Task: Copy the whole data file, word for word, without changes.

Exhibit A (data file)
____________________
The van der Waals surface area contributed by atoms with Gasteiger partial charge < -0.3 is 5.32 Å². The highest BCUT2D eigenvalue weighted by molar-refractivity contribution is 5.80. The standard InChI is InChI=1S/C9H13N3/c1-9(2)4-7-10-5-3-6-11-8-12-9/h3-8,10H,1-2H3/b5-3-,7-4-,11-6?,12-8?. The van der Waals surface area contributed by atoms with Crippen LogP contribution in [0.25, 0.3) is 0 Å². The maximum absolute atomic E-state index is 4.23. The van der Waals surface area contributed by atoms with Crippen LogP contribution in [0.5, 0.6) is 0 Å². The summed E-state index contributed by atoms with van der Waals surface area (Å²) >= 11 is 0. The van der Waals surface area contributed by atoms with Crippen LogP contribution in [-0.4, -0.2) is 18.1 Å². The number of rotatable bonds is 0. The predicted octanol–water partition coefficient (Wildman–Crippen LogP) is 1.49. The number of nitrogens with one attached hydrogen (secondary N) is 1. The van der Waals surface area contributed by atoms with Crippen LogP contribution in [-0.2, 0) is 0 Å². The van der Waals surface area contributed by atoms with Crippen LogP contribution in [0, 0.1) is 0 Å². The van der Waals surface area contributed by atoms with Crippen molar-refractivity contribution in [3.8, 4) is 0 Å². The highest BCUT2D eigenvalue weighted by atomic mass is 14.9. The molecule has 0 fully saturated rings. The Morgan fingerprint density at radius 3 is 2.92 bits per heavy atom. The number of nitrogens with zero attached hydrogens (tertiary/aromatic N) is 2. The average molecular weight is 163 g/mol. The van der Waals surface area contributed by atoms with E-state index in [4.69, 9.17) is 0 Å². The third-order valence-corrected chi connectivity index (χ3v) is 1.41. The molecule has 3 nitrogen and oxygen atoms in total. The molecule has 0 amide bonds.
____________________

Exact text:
The van der Waals surface area contributed by atoms with Gasteiger partial charge < -0.3 is 5.32 Å². The highest BCUT2D eigenvalue weighted by molar-refractivity contribution is 5.80. The standard InChI is InChI=1S/C9H13N3/c1-9(2)4-7-10-5-3-6-11-8-12-9/h3-8,10H,1-2H3/b5-3-,7-4-,11-6?,12-8?. The van der Waals surface area contributed by atoms with Crippen LogP contribution in [0.25, 0.3) is 0 Å². The maximum absolute atomic E-state index is 4.23. The van der Waals surface area contributed by atoms with Crippen LogP contribution in [0.5, 0.6) is 0 Å². The summed E-state index contributed by atoms with van der Waals surface area (Å²) >= 11 is 0. The van der Waals surface area contributed by atoms with Crippen LogP contribution in [-0.4, -0.2) is 18.1 Å². The number of rotatable bonds is 0. The predicted octanol–water partition coefficient (Wildman–Crippen LogP) is 1.49. The number of nitrogens with one attached hydrogen (secondary N) is 1. The van der Waals surface area contributed by atoms with Crippen LogP contribution in [-0.2, 0) is 0 Å². The van der Waals surface area contributed by atoms with Crippen LogP contribution in [0, 0.1) is 0 Å². The van der Waals surface area contributed by atoms with Crippen molar-refractivity contribution in [3.8, 4) is 0 Å². The highest BCUT2D eigenvalue weighted by atomic mass is 14.9. The molecule has 0 fully saturated rings. The Morgan fingerprint density at radius 3 is 2.92 bits per heavy atom. The number of nitrogens with zero attached hydrogens (tertiary/aromatic N) is 2. The average molecular weight is 163 g/mol. The van der Waals surface area contributed by atoms with E-state index in [4.69, 9.17) is 0 Å². The third-order valence-corrected chi connectivity index (χ3v) is 1.41. The molecule has 3 nitrogen and oxygen atoms in total. The molecule has 0 amide bonds.